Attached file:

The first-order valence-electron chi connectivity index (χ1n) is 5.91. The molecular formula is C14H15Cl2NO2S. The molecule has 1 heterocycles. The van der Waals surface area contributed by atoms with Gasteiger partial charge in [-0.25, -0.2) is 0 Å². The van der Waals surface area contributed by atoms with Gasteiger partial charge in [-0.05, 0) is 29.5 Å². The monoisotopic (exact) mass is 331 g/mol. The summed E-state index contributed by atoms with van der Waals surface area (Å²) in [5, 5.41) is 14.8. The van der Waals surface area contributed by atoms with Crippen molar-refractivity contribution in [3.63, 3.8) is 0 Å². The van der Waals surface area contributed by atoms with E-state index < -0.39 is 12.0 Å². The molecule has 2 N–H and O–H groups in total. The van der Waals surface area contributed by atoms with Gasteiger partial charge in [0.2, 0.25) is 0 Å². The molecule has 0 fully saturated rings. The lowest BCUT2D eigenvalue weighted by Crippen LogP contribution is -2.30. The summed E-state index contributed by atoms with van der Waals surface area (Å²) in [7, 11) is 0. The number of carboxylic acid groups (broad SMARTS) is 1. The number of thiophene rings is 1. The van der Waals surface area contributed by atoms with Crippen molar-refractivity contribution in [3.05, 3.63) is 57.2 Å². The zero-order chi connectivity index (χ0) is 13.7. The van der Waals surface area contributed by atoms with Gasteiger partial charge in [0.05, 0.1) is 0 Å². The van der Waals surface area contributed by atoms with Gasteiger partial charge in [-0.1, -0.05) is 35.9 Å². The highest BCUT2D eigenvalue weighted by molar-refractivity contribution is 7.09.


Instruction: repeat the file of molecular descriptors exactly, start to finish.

The first-order valence-electron chi connectivity index (χ1n) is 5.91. The molecular formula is C14H15Cl2NO2S. The molecule has 1 heterocycles. The van der Waals surface area contributed by atoms with Gasteiger partial charge in [-0.25, -0.2) is 0 Å². The van der Waals surface area contributed by atoms with Gasteiger partial charge in [-0.05, 0) is 29.5 Å². The monoisotopic (exact) mass is 331 g/mol. The summed E-state index contributed by atoms with van der Waals surface area (Å²) in [5, 5.41) is 14.8. The van der Waals surface area contributed by atoms with Crippen molar-refractivity contribution in [3.63, 3.8) is 0 Å². The van der Waals surface area contributed by atoms with E-state index < -0.39 is 12.0 Å². The molecule has 2 N–H and O–H groups in total. The van der Waals surface area contributed by atoms with Gasteiger partial charge in [0.2, 0.25) is 0 Å². The molecule has 0 fully saturated rings. The lowest BCUT2D eigenvalue weighted by Crippen LogP contribution is -2.30. The summed E-state index contributed by atoms with van der Waals surface area (Å²) in [7, 11) is 0. The number of carboxylic acid groups (broad SMARTS) is 1. The number of thiophene rings is 1. The van der Waals surface area contributed by atoms with Crippen molar-refractivity contribution in [3.05, 3.63) is 57.2 Å². The zero-order chi connectivity index (χ0) is 13.7. The van der Waals surface area contributed by atoms with Gasteiger partial charge in [0.05, 0.1) is 0 Å². The van der Waals surface area contributed by atoms with Gasteiger partial charge in [-0.1, -0.05) is 35.9 Å². The highest BCUT2D eigenvalue weighted by molar-refractivity contribution is 7.09.